Spotlight on Professor Ijeoma F. Uchegbu, Pro-Vice-Provost for Africa and the Middle East
14 January 2016
This week the spotlight on Professor Ijeoma F.
What is your role and what does it involve?
am the new Pro-Vice-Provost for Africa and the Middle East, one of seven new
Pro-Vice-Provosts appointed to assist the Vice-Provost (International) deliver on
the Global Engagement Strategy.
does this mean in real life? We are all
about ensuring that the excellent work colleagues do at UCL has an impact at an
Whether this is by ensuring that the most talented individuals choose to study at UCL, that UCL alumni are well equipped to show leadership in all societies, communities and workplaces, or that the research that we do at UCL makes a difference to lives around the globe; we want to make sure that the university's voice is heard and respected in all parts of the planet.
Specifically, I chair UCL's Africa and Middle East Network, receive overseas visitors from the region, am interested in student recruitment from key markets and help to facilitate research relevant to the geographical region, by connecting people with people and people with sources of money.
This month, we've invited some prominent academics from Africa to London for a series of public events discussing a range of issues. We'll also be launching our African Studies Research Centre, so it's an exciting time
How long have you been at UCL and what was your previous role?
I have been at UCL for four years and am still a Professor of Pharmaceutical Nanoscience within the School of Pharmacy and the Chief Scientific Officer of Nanomerics Ltd, a UCL spin-out company. In a previous life, I was a professor of Pharmaceutical Nanoscience at the School of Pharmacy, prior to its merger with UCL.
I enjoy being busy, as you can see. Boredom is the thief of time.
What working achievement or initiative are you most proud of?
I was only appointed to the Pro-Vice-Provost role two months ago and so, alas, I have not acquired any achievements yet. Really sorry about that - but we have some exciting plans for the network and for the relevant communities at UCL. So ask me in a year or so and I should have something more concrete to say.
Tell us about a project you are working on now which is top of you to-do list?
One of the things that we are doing is establishing an interactive database of UCL talent relevant to the region, just so that we know about all the really smart things that are going on at UCL.
We also want to establish an African Scholars Studentship Fund and I had a great meeting with our fundraising colleagues at the end of last year to kick this off. We are anxious to meet folk with deep pockets and a desire to change people's lives in a meaningful and positive way.
What is your favourite album, film and novel?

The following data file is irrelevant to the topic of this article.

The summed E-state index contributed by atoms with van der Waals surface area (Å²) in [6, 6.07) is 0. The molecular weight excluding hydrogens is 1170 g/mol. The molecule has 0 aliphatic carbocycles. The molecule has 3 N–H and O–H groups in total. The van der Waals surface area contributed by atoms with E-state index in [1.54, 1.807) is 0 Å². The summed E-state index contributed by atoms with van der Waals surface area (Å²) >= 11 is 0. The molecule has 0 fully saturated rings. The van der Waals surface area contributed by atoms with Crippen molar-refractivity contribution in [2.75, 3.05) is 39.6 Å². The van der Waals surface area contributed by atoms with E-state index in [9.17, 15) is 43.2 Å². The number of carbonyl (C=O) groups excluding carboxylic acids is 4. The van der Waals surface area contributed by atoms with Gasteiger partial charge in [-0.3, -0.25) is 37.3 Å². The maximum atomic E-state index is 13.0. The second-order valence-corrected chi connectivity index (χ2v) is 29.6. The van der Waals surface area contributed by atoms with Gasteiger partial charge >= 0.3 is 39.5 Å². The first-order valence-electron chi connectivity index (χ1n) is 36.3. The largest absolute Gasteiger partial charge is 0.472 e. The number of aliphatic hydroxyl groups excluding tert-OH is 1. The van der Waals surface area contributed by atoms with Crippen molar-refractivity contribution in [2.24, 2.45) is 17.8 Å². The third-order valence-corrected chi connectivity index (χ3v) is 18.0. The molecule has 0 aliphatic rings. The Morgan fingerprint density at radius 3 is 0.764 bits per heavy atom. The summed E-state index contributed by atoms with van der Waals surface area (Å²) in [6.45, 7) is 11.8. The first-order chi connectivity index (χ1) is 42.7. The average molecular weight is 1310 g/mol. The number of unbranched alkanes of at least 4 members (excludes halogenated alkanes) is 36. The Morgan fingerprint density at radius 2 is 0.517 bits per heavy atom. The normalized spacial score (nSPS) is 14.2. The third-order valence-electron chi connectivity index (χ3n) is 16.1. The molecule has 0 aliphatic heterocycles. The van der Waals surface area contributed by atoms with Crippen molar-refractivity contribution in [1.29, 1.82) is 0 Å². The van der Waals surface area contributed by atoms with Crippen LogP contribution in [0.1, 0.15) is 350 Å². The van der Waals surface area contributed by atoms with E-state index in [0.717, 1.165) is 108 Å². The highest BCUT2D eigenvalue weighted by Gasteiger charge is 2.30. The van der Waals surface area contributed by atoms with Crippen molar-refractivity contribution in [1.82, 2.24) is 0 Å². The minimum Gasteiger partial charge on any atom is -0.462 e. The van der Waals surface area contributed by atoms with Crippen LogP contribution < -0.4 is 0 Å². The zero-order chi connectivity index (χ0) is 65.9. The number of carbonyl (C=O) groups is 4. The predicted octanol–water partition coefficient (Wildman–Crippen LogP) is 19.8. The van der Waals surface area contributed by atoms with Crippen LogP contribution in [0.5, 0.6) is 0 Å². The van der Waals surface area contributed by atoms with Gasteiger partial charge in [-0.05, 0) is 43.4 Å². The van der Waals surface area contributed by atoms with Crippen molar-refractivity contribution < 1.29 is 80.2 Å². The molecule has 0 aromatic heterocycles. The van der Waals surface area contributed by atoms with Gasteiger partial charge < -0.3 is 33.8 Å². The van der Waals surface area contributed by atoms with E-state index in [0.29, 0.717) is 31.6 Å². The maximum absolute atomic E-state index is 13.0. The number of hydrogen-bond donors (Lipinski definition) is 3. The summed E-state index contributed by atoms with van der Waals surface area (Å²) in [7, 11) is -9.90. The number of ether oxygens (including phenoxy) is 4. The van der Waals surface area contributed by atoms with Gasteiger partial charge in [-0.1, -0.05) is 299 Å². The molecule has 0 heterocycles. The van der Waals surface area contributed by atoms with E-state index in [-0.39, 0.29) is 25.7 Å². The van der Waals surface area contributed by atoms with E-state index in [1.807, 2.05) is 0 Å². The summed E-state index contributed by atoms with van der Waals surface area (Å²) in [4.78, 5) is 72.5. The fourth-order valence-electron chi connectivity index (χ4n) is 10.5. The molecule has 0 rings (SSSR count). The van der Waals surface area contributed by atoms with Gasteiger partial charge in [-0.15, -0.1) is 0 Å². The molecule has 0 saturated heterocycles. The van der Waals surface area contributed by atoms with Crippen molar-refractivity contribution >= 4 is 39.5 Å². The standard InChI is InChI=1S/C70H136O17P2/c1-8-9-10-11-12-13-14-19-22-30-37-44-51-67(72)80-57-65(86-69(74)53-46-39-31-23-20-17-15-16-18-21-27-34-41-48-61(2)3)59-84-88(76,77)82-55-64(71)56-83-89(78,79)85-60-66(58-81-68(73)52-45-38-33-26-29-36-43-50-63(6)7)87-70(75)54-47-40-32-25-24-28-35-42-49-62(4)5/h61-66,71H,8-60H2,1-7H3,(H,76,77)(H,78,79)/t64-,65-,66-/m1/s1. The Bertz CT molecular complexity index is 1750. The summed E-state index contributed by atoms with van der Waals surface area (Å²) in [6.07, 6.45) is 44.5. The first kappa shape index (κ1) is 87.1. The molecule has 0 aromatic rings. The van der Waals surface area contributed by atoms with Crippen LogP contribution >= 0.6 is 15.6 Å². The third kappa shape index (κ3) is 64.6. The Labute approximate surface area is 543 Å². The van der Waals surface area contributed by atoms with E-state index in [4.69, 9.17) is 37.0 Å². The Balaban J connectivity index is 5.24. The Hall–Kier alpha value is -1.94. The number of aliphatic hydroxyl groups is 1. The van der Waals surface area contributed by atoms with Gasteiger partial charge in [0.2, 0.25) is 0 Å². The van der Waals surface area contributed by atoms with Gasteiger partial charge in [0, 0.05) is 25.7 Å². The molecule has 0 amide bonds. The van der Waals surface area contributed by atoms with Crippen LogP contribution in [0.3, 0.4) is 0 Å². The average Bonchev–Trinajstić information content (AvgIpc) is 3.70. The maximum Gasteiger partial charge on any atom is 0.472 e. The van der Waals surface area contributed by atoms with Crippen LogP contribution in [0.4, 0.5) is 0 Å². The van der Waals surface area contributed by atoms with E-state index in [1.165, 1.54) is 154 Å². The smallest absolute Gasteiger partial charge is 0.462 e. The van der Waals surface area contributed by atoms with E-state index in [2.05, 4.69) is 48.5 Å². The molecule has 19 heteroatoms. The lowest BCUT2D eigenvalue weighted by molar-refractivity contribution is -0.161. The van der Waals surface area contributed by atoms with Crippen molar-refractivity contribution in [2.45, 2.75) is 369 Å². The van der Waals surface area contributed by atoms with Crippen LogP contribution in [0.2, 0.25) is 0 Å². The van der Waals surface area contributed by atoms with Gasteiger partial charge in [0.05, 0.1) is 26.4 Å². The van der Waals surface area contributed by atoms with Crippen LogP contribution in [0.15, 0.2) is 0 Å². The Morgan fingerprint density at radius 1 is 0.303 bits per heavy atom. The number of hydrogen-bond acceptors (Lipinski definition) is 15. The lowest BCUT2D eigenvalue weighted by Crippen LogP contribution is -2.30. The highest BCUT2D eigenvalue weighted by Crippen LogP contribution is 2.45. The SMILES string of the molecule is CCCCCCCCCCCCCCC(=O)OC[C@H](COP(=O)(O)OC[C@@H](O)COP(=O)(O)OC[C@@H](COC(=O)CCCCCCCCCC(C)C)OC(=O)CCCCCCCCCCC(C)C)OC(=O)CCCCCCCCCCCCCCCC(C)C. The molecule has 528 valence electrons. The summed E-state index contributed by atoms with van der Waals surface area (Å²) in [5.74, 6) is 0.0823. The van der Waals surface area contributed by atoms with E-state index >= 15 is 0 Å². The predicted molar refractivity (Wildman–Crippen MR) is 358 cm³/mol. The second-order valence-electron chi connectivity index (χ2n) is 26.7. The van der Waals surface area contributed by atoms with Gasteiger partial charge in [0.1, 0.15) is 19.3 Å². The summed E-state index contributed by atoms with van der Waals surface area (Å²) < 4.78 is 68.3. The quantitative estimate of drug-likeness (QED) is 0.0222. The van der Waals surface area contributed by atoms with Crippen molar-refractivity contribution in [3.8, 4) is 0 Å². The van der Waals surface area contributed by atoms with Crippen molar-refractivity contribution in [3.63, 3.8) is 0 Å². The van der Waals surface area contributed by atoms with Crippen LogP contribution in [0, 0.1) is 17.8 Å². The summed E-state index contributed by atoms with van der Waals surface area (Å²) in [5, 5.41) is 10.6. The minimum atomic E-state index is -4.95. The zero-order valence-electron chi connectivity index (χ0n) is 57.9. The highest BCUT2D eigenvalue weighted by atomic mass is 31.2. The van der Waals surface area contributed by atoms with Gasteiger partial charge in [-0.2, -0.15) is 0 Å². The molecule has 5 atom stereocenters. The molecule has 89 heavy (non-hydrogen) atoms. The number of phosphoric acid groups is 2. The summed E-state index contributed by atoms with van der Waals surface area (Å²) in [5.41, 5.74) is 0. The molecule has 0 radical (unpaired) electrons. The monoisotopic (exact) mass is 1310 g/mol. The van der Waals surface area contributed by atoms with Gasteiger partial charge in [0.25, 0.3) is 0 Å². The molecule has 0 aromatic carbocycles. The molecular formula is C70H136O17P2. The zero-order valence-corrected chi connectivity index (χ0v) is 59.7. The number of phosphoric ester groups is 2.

Oh dear, I have not read a novel in ages as I prefer non-fiction really, but I did recently read Thomas Picketty's Capital. This book illustrates the lopsided nature of our world and starkly makes the point that the world is not configured for the poor. Yet where would the wealthy be without the poor? It got me thinking.
At the moment I am listening to Adele's 25 on Repeat Album mode on the iPhone. I consume music in a very repetitive and binge-like fashion.
What is your favourite joke (pre-watershed)?
My favourite jokes are all really filthy.
Who would be your dream dinner guests?
was featured in a Spotlight piece about four years ago and in that piece I
talked of a nice long dinner with Nelson Mandela and others. Well, I recently visited the Atlanta Civil and
Human Rights Museum and was moved to tears.
I sat on the simulated Lunch Counter - just as those black students did
many years ago trying to get served - years after the segregation laws had been
repealed, and listened to the abuse and beatings going on around me. It was horrific and I was left shaking.
So, as well as Martin Luther King and Nelson Mandela, I would like to have dinner with any one of the hundreds of lunch counter sit-in activists. I probably would sit in absolute silence after humbly shaking every one of their hands. So, in essence I would be a rubbish dinner guest, but would enjoy listening to their conversations.
What advice would you give your younger self?
Well, when I was doing my PhD, 25 years ago, I was a single mother with three young children and I often worried about money, experiments not working and having enough time to fit life in. So I would simply say to my younger self, "enjoy your children," as I think that I could done a little more of that.
What would it surprise people to know about you?
I am too afraid to drive on the motorway.
What is your favourite place?
Without a doubt, London. You cannot beat it for confidence, aspiration, fully evolved attitudes and shouting cabbies. Oh, and there are the parks as well.